Testosterone and social context affect singing behavior but not song control region volumes in adult male songbirds in the fall

C. R. Strand, M. S. Ross, S. L. Weiss, Pierre Deviche

Research output: Contribution to journalArticle

13 Citations (Scopus)

Abstract

Testosterone (T) induces singing behavior and mediates changes in the sizes and neuroanatomical characteristics of brain regions controlling singing behavior (song control regions, SCRs) in songbirds. These effects may require the enzymatic conversion of T into androgenic and estrogenic metabolites by brain tissues and can be modulated by factors such as season and social context. Testosterone administration to adult male House Finches, Carpodacus mexicanus, in the spring increases the size of their SCRs. Here, we used males of this species to investigate effects of T and T metabolism on brain morphology and singing behavior in the fall. Birds received Silastic capsules containing androgens, estrogens, and/or inhibitors of androgenic action or estrogen synthesis to determine effects of these hormones on song rates and SCR volumes. We also manipulated the social environment by changing the number of birds in visual contact with each other. Testosterone treatment stimulated singing behavior in finches held in small, visually isolated groups and exposed to song playbacks. However, administration of T or T metabolites did not increase SCR sizes. The data suggest that photoperiodic condition and social context may modulate the effects of steroids on SCRs and singing behavior.

Original languageEnglish (US)
Pages (from-to)29-37
Number of pages9
JournalBehavioural Processes
Volume78
Issue number1
DOIs
StatePublished - May 2008

Fingerprint

Singing
Songbirds
songbird
songbirds
testosterone
Music
song
animal communication
Testosterone
Finches
brain
estrogens
Birds
metabolite
Brain
Estrogens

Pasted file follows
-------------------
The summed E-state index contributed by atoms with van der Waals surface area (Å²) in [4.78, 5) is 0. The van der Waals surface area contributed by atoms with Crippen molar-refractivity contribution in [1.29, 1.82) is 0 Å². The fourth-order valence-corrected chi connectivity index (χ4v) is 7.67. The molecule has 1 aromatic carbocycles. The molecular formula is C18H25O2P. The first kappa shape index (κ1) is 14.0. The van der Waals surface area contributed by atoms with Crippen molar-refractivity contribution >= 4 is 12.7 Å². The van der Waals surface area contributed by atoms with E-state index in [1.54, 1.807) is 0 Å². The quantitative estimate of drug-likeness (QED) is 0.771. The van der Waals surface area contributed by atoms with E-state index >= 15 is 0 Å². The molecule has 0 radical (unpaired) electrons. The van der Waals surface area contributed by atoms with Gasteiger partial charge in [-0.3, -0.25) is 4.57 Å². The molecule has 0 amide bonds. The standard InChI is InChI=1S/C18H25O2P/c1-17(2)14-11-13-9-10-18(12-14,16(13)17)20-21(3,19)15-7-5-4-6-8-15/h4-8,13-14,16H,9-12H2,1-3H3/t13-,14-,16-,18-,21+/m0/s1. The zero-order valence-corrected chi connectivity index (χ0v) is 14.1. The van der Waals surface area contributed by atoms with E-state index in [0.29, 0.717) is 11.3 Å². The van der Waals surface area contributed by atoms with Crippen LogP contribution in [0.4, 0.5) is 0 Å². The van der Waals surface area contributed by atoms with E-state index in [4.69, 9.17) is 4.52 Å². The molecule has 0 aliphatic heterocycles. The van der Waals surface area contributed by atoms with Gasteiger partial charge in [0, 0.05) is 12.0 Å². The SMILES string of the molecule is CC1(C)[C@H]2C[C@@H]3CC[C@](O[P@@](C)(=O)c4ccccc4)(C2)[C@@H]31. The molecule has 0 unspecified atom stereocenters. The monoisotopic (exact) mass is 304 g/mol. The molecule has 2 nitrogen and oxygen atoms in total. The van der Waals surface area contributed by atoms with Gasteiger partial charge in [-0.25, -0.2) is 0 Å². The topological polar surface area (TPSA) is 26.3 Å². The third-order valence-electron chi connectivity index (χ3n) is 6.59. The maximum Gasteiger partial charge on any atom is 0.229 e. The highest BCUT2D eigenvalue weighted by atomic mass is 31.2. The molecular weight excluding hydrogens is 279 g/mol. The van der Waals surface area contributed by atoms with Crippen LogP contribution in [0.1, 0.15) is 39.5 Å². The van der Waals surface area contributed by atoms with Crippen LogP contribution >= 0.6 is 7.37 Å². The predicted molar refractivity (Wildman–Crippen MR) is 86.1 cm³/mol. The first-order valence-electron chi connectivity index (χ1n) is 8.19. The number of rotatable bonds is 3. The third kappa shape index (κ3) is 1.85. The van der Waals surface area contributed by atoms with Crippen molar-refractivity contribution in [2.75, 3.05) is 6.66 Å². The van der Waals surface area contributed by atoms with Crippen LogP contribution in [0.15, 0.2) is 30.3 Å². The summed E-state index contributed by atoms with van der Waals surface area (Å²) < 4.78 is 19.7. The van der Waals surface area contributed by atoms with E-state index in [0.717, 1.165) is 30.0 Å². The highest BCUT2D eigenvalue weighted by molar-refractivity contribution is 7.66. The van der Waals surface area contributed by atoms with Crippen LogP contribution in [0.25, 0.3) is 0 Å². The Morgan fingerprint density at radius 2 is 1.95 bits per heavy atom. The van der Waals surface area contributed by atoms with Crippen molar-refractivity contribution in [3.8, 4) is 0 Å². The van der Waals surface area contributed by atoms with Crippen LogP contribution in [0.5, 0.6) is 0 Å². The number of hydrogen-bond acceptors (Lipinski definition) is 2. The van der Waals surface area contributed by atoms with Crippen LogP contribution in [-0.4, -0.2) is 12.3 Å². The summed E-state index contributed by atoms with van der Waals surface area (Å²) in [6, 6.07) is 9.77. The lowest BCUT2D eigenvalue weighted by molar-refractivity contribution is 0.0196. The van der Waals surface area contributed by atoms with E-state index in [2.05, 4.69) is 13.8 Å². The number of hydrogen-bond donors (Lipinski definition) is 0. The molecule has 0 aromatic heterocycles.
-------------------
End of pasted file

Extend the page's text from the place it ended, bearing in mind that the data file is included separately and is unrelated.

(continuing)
metabolites
bird
Behavior Control
social environment

Keywords

  • Neuroplasticity
  • Photoperiod
  • Singing
  • Steroid
  • Testosterone

ASJC Scopus subject areas

  • Animal Science and Zoology
  • Ecology, Evolution, Behavior and Systematics
  • Behavioral Neuroscience

Cite this

Testosterone and social context affect singing behavior but not song control region volumes in adult male songbirds in the fall. / Strand, C. R.; Ross, M. S.; Weiss, S. L.; Deviche, Pierre.

In: Behavioural Processes, Vol. 78, No. 1, 05.2008, p. 29-37.

Research output: Contribution to journalArticle

@article{b449dd6d295c4581b54f35472de8f60f,
title = "Testosterone and social context affect singing behavior but not song control region volumes in adult male songbirds in the fall",
abstract = "Testosterone (T) induces singing behavior and mediates changes in the sizes and neuroanatomical characteristics of brain regions controlling singing behavior (song control regions, SCRs) in songbirds. These effects may require the enzymatic conversion of T into androgenic and estrogenic metabolites by brain tissues and can be modulated by factors such as season and social context. Testosterone administration to adult male House Finches, Carpodacus mexicanus, in the spring increases the size of their SCRs. Here, we used males of this species to investigate effects of T and T metabolism on brain morphology and singing behavior in the fall. Birds received Silastic capsules containing androgens, estrogens, and/or inhibitors of androgenic action or estrogen synthesis to determine effects of these hormones on song rates and SCR volumes. We also manipulated the social environment by changing the number of birds in visual contact with each other. Testosterone treatment stimulated singing behavior in finches held in small, visually isolated groups and exposed to song playbacks. However, administration of T or T metabolites did not increase SCR sizes. The data suggest that photoperiodic condition and social context may modulate the effects of steroids on SCRs and singing behavior.",